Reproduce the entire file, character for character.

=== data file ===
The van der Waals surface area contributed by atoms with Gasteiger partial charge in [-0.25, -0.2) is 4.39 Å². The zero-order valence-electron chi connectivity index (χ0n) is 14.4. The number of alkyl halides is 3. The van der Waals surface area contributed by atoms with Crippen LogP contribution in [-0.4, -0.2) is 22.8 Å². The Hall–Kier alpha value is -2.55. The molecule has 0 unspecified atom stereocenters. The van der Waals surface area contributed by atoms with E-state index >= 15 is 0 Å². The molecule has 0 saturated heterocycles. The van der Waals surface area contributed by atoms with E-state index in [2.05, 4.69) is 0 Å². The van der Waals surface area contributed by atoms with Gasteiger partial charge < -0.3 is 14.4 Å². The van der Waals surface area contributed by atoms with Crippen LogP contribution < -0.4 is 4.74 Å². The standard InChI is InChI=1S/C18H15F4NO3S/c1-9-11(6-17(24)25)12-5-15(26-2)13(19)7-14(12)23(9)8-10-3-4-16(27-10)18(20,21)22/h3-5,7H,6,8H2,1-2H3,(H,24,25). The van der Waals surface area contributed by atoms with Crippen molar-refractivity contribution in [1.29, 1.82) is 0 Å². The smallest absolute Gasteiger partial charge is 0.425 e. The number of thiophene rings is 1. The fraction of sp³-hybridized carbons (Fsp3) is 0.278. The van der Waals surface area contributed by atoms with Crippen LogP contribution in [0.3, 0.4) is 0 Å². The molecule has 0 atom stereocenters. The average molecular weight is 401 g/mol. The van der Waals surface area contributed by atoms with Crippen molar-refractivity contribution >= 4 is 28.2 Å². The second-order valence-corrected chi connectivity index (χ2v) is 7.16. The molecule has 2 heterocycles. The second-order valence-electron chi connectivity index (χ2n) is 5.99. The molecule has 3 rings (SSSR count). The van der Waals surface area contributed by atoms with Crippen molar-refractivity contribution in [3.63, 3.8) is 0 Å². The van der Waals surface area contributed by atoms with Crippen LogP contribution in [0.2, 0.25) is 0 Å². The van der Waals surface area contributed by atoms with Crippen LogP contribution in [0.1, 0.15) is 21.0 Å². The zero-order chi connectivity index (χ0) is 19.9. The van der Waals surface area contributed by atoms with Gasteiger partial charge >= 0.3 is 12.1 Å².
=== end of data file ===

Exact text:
The van der Waals surface area contributed by atoms with Gasteiger partial charge in [-0.25, -0.2) is 4.39 Å². The zero-order valence-electron chi connectivity index (χ0n) is 14.4. The number of alkyl halides is 3. The van der Waals surface area contributed by atoms with Crippen LogP contribution in [-0.4, -0.2) is 22.8 Å². The Hall–Kier alpha value is -2.55. The molecule has 0 unspecified atom stereocenters. The van der Waals surface area contributed by atoms with E-state index >= 15 is 0 Å². The molecule has 0 saturated heterocycles. The van der Waals surface area contributed by atoms with E-state index in [2.05, 4.69) is 0 Å². The van der Waals surface area contributed by atoms with Gasteiger partial charge < -0.3 is 14.4 Å². The van der Waals surface area contributed by atoms with Crippen LogP contribution < -0.4 is 4.74 Å². The standard InChI is InChI=1S/C18H15F4NO3S/c1-9-11(6-17(24)25)12-5-15(26-2)13(19)7-14(12)23(9)8-10-3-4-16(27-10)18(20,21)22/h3-5,7H,6,8H2,1-2H3,(H,24,25). The van der Waals surface area contributed by atoms with Crippen molar-refractivity contribution in [1.29, 1.82) is 0 Å². The smallest absolute Gasteiger partial charge is 0.425 e. The number of thiophene rings is 1. The fraction of sp³-hybridized carbons (Fsp3) is 0.278. The van der Waals surface area contributed by atoms with Crippen LogP contribution in [0.3, 0.4) is 0 Å². The molecule has 0 atom stereocenters. The average molecular weight is 401 g/mol. The van der Waals surface area contributed by atoms with Crippen molar-refractivity contribution >= 4 is 28.2 Å². The second-order valence-corrected chi connectivity index (χ2v) is 7.16. The molecule has 2 heterocycles. The second-order valence-electron chi connectivity index (χ2n) is 5.99. The molecule has 3 rings (SSSR count). The van der Waals surface area contributed by atoms with Crippen molar-refractivity contribution in [3.63, 3.8) is 0 Å². The van der Waals surface area contributed by atoms with Crippen LogP contribution in [0.2, 0.25) is 0 Å². The van der Waals surface area contributed by atoms with Crippen LogP contribution in [0.1, 0.15) is 21.0 Å². The zero-order chi connectivity index (χ0) is 19.9. The van der Waals surface area contributed by atoms with Gasteiger partial charge >= 0.3 is 12.1 Å².